The clinic replaced 300 ultracold lab freezers.
Image courtesy of Mayo Clinic
Mayo Clinic in Rochester, Minn., has implemented a plan to replace more than 1,000 ultracold lab freezers with energy-efficient models that will reduce energy use and incur long-term savings.
The new energy-efficient freezers are predicted to reduce energy use by 60% and save the institution more than $6 million over 10 years.
“Mayo Clinic is committed to responsible environmental protection practices to benefit the health of our patients, staff and communities,” says Amanda Holloway, director in the office of sustainability at Mayo Clinic.
Mayo Clinic’s existing ultracold freezers, some over 40 years old, play key roles in Mayo Clinic’s work. Any failure could result in the loss of stored specimens and decades of research. Every year they use as much energy as 1,000 homes and have high capital and maintenance costs.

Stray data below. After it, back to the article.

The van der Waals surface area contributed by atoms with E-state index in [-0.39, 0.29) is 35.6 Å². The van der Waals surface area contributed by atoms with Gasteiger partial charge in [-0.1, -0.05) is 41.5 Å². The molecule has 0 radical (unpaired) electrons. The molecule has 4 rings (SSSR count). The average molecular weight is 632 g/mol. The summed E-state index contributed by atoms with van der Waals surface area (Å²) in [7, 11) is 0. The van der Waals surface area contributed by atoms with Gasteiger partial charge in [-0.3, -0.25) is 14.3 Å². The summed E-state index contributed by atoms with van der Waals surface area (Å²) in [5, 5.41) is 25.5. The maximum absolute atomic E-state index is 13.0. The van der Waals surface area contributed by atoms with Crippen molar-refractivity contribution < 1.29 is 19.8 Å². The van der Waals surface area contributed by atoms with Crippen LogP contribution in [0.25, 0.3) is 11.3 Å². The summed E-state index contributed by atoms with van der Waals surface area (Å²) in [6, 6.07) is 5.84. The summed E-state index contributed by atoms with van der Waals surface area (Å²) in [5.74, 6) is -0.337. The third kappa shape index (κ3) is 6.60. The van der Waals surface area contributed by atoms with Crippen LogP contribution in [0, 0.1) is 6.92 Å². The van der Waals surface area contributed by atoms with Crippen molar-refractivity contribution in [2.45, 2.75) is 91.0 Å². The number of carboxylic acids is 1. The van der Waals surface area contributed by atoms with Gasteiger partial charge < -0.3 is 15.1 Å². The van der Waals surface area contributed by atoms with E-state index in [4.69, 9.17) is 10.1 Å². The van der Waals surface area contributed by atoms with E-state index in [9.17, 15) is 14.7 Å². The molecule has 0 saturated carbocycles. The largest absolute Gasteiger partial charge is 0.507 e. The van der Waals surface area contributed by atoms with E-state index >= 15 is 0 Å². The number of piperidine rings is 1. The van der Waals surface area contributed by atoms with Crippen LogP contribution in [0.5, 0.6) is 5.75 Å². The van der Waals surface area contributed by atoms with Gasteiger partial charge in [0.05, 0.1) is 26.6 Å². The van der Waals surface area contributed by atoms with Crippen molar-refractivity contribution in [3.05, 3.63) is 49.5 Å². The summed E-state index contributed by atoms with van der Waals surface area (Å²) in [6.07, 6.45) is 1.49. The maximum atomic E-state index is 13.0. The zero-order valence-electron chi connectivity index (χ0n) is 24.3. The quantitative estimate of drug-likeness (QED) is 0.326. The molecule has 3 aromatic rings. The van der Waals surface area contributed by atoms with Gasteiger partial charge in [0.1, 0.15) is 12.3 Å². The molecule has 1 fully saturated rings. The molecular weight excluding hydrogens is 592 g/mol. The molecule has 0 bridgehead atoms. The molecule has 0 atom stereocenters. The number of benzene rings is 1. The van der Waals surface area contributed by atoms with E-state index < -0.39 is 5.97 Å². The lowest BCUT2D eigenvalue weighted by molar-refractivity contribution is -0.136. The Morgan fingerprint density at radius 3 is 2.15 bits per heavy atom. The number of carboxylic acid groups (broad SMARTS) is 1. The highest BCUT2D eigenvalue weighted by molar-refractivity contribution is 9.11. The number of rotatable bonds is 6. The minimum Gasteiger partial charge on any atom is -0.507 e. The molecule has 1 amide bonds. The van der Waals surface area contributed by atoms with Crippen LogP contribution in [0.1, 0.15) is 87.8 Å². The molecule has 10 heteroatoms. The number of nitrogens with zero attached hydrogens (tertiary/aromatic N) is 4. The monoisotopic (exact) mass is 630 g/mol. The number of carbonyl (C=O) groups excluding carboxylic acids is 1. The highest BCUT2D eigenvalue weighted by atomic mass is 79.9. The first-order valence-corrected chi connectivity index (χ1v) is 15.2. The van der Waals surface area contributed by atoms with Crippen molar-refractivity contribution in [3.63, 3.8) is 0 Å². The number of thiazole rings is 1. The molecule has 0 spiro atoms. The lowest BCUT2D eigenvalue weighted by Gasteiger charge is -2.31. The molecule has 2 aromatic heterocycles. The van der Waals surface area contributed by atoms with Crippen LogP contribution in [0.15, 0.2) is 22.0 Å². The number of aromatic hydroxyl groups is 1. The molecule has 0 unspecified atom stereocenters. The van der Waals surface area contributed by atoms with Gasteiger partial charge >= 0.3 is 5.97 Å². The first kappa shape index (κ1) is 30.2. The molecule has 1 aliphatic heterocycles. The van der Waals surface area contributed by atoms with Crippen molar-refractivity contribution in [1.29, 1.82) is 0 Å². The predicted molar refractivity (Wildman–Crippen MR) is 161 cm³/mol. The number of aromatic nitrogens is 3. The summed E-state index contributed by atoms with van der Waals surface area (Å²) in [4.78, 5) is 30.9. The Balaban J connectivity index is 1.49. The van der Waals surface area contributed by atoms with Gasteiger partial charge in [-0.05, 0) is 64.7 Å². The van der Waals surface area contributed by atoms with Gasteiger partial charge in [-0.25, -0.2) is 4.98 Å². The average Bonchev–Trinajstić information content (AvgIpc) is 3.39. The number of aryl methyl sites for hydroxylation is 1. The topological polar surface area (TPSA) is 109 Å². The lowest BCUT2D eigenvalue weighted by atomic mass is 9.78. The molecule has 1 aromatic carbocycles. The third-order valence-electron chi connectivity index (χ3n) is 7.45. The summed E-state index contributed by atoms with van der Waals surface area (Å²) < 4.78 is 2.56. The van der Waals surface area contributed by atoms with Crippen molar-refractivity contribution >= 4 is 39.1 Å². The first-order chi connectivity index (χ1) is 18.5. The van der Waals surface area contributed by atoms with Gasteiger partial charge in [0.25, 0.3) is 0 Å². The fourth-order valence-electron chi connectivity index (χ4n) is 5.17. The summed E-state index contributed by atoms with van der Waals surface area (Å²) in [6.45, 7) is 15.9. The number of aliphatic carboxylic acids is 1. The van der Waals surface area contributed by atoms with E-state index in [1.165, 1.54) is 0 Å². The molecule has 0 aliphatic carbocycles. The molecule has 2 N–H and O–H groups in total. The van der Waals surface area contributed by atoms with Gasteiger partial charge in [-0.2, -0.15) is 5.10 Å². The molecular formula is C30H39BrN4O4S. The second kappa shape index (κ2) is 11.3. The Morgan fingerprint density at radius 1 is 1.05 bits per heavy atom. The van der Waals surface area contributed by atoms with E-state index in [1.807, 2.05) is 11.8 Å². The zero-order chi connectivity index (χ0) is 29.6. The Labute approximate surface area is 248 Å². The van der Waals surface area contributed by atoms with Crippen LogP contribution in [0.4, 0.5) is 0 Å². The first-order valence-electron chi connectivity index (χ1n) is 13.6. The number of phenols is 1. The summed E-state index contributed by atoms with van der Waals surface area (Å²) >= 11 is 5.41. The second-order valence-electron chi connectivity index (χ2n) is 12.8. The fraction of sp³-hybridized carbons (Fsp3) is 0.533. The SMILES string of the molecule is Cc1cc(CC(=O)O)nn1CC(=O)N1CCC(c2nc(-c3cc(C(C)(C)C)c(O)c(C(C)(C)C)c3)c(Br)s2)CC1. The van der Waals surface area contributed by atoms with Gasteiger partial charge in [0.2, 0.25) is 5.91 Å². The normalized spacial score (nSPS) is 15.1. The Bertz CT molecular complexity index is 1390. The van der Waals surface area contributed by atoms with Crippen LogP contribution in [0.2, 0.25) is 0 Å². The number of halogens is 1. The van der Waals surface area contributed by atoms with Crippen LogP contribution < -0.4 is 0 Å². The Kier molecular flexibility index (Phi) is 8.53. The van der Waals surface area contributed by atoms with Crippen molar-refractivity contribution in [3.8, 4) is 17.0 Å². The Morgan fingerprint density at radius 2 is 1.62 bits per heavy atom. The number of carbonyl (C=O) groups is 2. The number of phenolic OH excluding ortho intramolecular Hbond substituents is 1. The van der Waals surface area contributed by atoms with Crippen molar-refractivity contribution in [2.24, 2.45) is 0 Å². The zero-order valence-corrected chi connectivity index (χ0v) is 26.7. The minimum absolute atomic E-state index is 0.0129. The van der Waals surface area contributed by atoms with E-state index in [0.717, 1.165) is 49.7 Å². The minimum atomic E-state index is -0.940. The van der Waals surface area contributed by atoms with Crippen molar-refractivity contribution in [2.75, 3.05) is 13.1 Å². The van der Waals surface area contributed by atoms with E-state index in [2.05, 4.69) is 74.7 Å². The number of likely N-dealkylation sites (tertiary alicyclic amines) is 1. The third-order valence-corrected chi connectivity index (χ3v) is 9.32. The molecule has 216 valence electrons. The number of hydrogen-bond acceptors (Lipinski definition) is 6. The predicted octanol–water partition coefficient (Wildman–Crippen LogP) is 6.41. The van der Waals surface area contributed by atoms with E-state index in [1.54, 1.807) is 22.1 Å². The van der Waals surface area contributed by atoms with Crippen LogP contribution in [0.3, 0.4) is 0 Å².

The supply chain staff reviewed standardization and energy efficiencies in ultracold freezers, prompting development of a team of relevant stakeholders to engage with vendors and manufacturers to assess different products. The team conducted side-by-side trials to help select potential models for the replacement freezers.
Systemwide standardization was not possible, though. As many as 20% of the existing freezers are in locations that could not accommodate the new models’ dimensions, and voltage requirements vary by occasion, too.
Practice Greenhealth’s cost of ownership calculator was used to compare the energy-efficient ultracold lab freezers to traditional models. The calculation compared purchase price, battery costs and energy usage. Even though the energy-efficient models cost more, they provide the most cost-effective ownership costs over a 10-year period, offsetting the initial purchase price.
As of press time, 300 of Mayo Clinic’s freezers have been replaced, and the remaining freezers will be replaced within two years. The new freezers are expected to last at least 10 years but have the potential to last as long as 30.
“The project to standardize purchasing ultracold freezers is a win for the environment, our communities and the bottom line,” Holloway says.